David Bourget (Western Ontario)
David Chalmers (ANU, NYU)
Rafael De Clercq
Jack Alan Reynolds
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Episteme 6 (1):38-51 (2009)
I compare the epistemic culture of Wikipedia with the epistemic culture of science, with special attention to the culture of collaborative research in science. The two cultures differ markedly with respect to (1) the knowledge produced, (2) who produces the knowledge, and (3) the processes by which knowledge is produced. Wikipedia has created a community of inquirers that are governed by norms very different from those that govern scientists. Those who contribute to Wikipedia do not ground their claims on their reputations as knowers, for they stand to lose nothing if and when their contributions are found to be misleading or false. And the immediacy of the medium encourages gossip and jokes. Hence, though we have some reason to believe that an invisible hand aids scientists in realizing their epistemic goals, we cannot ground our confidence in what is reported on Wikipedia on the fact that an invisible hand ensures quality. Nor is the information on Wikipedia aptly justified in a manner similar to the way testimony can be justified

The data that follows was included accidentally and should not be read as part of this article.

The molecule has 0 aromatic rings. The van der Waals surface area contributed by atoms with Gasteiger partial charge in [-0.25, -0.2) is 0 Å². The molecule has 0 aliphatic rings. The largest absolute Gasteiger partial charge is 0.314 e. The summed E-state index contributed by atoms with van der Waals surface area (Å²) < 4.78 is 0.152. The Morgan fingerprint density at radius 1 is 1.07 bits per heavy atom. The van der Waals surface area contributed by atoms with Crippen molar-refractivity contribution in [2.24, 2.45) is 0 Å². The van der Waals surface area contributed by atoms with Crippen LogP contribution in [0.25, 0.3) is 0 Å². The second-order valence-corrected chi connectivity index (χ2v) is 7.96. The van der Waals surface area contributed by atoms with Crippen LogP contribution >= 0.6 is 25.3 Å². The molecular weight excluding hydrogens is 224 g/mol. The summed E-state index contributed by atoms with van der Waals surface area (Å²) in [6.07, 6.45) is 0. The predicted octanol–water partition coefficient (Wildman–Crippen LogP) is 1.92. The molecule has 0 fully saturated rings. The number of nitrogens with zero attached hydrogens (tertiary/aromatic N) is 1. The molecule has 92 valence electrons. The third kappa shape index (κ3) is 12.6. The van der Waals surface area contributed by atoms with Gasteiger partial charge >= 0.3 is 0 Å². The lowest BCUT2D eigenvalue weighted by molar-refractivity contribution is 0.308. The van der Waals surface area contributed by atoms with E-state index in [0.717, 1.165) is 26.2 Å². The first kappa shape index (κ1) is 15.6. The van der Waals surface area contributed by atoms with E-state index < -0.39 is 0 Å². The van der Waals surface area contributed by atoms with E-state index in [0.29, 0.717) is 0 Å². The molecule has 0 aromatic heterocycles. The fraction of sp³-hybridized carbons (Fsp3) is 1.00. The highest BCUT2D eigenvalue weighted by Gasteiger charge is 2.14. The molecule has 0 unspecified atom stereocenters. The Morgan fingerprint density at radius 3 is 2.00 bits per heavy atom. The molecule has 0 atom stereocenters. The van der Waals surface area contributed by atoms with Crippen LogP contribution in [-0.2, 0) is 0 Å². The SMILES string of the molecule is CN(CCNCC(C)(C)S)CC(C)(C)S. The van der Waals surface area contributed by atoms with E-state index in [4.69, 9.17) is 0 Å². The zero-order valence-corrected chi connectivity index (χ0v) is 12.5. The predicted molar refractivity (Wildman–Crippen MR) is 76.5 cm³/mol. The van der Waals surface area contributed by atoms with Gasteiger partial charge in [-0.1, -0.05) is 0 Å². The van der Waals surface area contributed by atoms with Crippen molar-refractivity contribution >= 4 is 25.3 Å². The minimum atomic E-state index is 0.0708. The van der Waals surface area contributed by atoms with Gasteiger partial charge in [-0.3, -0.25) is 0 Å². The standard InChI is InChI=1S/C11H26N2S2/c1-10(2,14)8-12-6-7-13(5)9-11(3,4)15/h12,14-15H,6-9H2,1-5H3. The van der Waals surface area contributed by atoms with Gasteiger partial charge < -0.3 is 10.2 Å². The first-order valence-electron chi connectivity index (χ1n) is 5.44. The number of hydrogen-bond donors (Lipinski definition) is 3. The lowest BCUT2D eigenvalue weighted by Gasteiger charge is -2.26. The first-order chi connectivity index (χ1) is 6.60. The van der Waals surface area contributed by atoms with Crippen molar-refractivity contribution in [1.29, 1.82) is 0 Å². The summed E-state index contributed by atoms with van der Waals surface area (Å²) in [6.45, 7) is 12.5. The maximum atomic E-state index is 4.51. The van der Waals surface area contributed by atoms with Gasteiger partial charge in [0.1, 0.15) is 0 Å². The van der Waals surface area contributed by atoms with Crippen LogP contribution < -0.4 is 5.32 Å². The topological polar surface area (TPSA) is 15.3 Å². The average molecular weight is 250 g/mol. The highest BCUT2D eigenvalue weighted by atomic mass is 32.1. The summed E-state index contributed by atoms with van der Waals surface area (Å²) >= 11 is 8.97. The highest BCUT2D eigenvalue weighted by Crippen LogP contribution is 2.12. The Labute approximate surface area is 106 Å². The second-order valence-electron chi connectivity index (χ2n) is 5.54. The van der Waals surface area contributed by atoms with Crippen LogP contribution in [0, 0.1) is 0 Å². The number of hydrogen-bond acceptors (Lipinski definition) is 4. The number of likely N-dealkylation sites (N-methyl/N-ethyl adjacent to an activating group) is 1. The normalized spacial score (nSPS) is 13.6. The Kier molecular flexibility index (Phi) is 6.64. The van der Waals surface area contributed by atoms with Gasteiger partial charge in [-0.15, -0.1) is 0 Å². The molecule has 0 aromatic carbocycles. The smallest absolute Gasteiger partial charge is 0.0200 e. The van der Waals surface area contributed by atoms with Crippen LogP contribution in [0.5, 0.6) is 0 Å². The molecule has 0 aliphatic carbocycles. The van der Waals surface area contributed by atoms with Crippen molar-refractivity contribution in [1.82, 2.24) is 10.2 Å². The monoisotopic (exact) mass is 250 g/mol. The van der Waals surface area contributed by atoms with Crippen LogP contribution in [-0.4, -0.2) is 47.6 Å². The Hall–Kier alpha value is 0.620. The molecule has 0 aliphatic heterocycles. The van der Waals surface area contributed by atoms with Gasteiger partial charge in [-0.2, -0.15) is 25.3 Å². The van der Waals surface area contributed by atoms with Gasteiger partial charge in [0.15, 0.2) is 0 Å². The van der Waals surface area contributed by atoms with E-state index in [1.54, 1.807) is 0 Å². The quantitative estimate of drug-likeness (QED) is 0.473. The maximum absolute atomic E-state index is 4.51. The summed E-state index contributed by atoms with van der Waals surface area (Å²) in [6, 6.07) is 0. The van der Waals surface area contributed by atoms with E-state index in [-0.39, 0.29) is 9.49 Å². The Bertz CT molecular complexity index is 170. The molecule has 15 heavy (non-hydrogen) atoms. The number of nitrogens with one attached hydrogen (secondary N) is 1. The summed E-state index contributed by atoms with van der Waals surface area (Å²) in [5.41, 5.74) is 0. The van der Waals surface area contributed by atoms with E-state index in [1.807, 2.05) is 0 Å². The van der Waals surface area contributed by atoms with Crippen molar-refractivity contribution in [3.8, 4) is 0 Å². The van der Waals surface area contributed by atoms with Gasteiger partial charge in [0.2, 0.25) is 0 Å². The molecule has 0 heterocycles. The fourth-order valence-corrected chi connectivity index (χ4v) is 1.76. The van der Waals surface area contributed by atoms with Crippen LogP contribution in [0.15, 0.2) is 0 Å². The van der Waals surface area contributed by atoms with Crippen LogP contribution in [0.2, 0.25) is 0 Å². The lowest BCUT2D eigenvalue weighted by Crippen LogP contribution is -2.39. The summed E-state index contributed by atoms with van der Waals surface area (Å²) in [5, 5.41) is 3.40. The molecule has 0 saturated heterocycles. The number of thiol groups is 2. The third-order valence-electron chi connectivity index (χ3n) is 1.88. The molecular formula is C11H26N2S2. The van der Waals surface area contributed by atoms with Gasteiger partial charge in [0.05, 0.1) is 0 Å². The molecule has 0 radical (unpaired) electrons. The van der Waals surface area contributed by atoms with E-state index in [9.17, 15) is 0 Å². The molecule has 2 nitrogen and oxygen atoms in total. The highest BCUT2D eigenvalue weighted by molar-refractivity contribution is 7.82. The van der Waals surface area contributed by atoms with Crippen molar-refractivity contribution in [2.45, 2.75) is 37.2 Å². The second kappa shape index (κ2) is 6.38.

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References found in this work BETA
K. Brad Wray (2006). Scientific Authorship in the Age of Collaborative Research. Studies in History and Philosophy of Science Part A 37 (3):505-514.
K. Brad Wray (2002). The Epistemic Significance of Collaborative Research. Philosophy of Science 69 (1):150-168.
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Citations of this work BETA
Gloria Origgi & Judith Simon (2011). Scientific Publications 2.0. The End of the Scientific Paper? Social Epistemology 24 (3):145-148.
Judith Simon (2011). A Socio-Epistemological Framework for Scientific Publishing. Social Epistemology 24 (3):201-218.
Gloria Origgi (2011). Epistemic Vigilance and Epistemic Responsibility in the Liquid World of Scientific Publications. Social Epistemology 24 (3):149-159.
Judith Simon (2010). The Entanglement of Trust and Knowledge on the Web. Ethics and Information Technology 2010 (12):343-355.
David Koepsell (2011). Back to Basics: How Technology and the Open Source Movement Can Save Science. Social Epistemology 24 (3):181-190.
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